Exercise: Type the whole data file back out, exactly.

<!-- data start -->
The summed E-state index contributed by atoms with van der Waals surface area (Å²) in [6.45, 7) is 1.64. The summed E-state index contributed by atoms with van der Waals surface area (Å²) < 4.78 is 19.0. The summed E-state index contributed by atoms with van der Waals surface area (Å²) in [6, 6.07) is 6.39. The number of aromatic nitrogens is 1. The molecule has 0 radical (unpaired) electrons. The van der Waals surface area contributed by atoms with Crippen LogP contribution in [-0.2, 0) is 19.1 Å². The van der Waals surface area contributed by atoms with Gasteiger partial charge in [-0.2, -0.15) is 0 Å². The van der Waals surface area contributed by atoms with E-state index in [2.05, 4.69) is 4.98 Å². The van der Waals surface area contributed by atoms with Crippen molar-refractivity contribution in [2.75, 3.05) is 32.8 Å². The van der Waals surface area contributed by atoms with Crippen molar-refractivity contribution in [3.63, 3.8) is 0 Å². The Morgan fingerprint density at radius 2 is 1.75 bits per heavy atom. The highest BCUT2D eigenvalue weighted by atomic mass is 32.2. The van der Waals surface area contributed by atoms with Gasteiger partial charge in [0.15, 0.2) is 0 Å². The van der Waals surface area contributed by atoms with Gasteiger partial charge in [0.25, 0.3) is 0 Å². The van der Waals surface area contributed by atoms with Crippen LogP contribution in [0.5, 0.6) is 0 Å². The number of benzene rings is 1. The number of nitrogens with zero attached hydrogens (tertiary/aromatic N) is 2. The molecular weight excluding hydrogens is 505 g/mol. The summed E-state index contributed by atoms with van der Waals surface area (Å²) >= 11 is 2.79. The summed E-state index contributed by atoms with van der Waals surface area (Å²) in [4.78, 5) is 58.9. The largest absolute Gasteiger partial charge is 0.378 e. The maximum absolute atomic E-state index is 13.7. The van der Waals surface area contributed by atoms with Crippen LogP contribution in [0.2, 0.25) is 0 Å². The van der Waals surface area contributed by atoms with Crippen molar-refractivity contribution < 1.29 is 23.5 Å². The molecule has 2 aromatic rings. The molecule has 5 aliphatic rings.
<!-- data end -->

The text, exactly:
The summed E-state index contributed by atoms with van der Waals surface area (Å²) in [6.45, 7) is 1.64. The summed E-state index contributed by atoms with van der Waals surface area (Å²) < 4.78 is 19.0. The summed E-state index contributed by atoms with van der Waals surface area (Å²) in [6, 6.07) is 6.39. The number of aromatic nitrogens is 1. The molecule has 0 radical (unpaired) electrons. The van der Waals surface area contributed by atoms with Crippen LogP contribution in [-0.2, 0) is 19.1 Å². The van der Waals surface area contributed by atoms with Gasteiger partial charge in [-0.2, -0.15) is 0 Å². The van der Waals surface area contributed by atoms with E-state index in [2.05, 4.69) is 4.98 Å². The van der Waals surface area contributed by atoms with Crippen molar-refractivity contribution in [2.75, 3.05) is 32.8 Å². The van der Waals surface area contributed by atoms with Crippen molar-refractivity contribution in [3.63, 3.8) is 0 Å². The Morgan fingerprint density at radius 2 is 1.75 bits per heavy atom. The highest BCUT2D eigenvalue weighted by atomic mass is 32.2. The van der Waals surface area contributed by atoms with Gasteiger partial charge in [0.15, 0.2) is 0 Å². The van der Waals surface area contributed by atoms with Gasteiger partial charge in [0.25, 0.3) is 0 Å². The van der Waals surface area contributed by atoms with Crippen LogP contribution in [0.5, 0.6) is 0 Å². The number of benzene rings is 1. The number of nitrogens with zero attached hydrogens (tertiary/aromatic N) is 2. The molecular weight excluding hydrogens is 505 g/mol. The summed E-state index contributed by atoms with van der Waals surface area (Å²) >= 11 is 2.79. The summed E-state index contributed by atoms with van der Waals surface area (Å²) in [4.78, 5) is 58.9. The largest absolute Gasteiger partial charge is 0.378 e. The maximum absolute atomic E-state index is 13.7. The van der Waals surface area contributed by atoms with Crippen LogP contribution in [0.2, 0.25) is 0 Å². The van der Waals surface area contributed by atoms with Crippen molar-refractivity contribution < 1.29 is 23.5 Å². The molecule has 2 aromatic rings. The molecule has 5 aliphatic rings.